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This site has has interactive explanations and simulations of math from alegrbra to trigonometry. Just click the "interactive" tab on the top left menu and you can choose different simulations. It includes, the complete definition of parabolas, reaching beyond the ability to graph into the realm of why the graph appears as it does....
This site has has interactive explanations and simulations of math from alegrbra to trigonometry. Just click the "interactive" tab on the top left menu and you can choose different simulations. It includes, the complete definition of parabolas, reaching beyond the ability to graph into the realm of why the graph appears as it does. It also has vivid descriptions of angles including circle angles for geometry. It also has calculators for principal nth roots, gdc, matrices, and prime factorization. It's definitely worth checking out. Quote from site: "A parabola is actually a locus of a point and a line. The point is called the focus and the line the directrix. That means that all points on a parabola are equidistant from the focus and the directrix. To change the equation and the graph of the interactive parabola below just click and drag either the point A, which is the focus, or point B, which controls the directrix." This is an interactive site that allows people to change the graph to understand why directrix and focus dictate parabolic graphs.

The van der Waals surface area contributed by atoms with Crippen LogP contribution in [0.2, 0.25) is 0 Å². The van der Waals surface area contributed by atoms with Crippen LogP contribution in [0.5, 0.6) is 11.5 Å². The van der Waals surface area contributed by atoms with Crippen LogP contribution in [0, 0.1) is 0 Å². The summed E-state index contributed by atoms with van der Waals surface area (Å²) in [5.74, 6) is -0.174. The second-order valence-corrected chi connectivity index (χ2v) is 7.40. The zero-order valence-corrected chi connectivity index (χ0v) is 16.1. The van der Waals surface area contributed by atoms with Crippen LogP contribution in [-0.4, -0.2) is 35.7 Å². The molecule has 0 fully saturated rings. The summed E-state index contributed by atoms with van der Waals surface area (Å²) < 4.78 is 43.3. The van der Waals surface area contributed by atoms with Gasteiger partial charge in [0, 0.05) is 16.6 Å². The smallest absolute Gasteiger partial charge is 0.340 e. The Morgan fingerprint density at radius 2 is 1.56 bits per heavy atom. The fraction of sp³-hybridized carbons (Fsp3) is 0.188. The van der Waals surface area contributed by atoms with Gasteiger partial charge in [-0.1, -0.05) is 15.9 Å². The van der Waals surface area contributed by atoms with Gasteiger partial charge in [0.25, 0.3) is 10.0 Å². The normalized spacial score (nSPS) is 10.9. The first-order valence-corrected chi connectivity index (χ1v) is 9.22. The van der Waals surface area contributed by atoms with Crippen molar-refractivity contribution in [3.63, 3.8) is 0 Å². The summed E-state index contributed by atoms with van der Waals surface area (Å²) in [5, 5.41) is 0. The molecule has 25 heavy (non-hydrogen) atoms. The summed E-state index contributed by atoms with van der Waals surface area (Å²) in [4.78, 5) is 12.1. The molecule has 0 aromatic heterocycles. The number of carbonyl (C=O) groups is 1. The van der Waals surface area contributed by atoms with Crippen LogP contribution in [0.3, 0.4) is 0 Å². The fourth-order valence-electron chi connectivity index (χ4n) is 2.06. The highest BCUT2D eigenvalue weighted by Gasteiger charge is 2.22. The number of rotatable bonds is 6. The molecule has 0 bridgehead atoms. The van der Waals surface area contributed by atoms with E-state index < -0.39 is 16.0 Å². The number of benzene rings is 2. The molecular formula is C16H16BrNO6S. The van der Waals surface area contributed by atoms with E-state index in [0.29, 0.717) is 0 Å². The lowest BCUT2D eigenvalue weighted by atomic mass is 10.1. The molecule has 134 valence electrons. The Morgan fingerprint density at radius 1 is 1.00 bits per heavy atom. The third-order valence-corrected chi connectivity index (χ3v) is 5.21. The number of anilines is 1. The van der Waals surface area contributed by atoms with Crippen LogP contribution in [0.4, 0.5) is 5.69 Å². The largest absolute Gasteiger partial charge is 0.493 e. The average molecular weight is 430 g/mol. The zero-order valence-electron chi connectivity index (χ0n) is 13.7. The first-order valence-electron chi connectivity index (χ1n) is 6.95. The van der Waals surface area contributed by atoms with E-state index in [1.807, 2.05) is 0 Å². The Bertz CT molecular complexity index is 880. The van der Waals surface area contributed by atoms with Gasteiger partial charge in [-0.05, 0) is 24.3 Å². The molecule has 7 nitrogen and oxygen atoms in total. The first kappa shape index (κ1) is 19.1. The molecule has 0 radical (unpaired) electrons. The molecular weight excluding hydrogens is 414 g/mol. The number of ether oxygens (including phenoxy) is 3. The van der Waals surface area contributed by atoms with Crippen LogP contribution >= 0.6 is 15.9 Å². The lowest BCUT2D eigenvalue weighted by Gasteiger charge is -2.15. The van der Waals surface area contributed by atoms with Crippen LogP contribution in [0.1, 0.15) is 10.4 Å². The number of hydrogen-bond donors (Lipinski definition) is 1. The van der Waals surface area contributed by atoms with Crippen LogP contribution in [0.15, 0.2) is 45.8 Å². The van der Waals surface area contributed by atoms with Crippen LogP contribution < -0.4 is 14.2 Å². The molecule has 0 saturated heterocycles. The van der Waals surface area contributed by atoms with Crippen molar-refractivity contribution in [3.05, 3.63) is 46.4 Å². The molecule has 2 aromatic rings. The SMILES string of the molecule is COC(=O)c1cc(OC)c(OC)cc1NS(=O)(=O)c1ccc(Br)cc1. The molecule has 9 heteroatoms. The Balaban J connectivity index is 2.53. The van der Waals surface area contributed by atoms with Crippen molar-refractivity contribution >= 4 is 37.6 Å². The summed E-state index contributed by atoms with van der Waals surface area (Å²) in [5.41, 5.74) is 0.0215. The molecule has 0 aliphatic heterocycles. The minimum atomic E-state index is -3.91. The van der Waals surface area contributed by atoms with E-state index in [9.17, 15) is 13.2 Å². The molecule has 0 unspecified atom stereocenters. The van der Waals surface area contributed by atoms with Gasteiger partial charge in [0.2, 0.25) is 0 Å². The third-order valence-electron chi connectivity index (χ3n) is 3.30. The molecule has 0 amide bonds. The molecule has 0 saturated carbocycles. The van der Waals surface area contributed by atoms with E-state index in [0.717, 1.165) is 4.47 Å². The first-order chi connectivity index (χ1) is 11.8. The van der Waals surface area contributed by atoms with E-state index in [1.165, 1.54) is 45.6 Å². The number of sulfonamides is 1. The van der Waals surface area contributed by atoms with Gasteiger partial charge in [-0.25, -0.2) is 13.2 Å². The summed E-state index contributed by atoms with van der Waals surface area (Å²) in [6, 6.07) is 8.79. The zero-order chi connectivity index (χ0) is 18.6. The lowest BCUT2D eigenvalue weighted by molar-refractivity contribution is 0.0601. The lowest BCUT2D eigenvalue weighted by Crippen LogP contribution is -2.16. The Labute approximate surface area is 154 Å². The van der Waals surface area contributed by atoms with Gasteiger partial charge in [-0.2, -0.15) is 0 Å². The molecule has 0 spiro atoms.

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I only had a chance to look through it briefly, going through the main menu (the links), probably for about 10 minutes or so, and so far it looks pretty useful for a student taking an Algebra course. I looked at the links provided, and it's pretty useful for both student and teachers who want to review the algebraic concepts.
The content is pretty simple to use. Under the main menu, there are links that takes you to the different concepts, which provides an brief explanation about what it is, and then continues on to show examples of how it is used in the math. It takes you from angles and circles all the way to vectors, and although it is not as thorough and detailed like it would be in a textbook, it does provide to be a good reference. They even have math games and riddles for the student to ponder and try out as well.
It's effective as a reference, and maybe a brief study on the concepts before taking it head on in a math course or text. A student can prepare him/herself using this site.
The layout of the site isn't as intuitive as other sights, so it might be a little harder on the eyes to navigate around. But once you've learn to navigate around, it makes it a lot easier for you to bookmark and figure out where to go.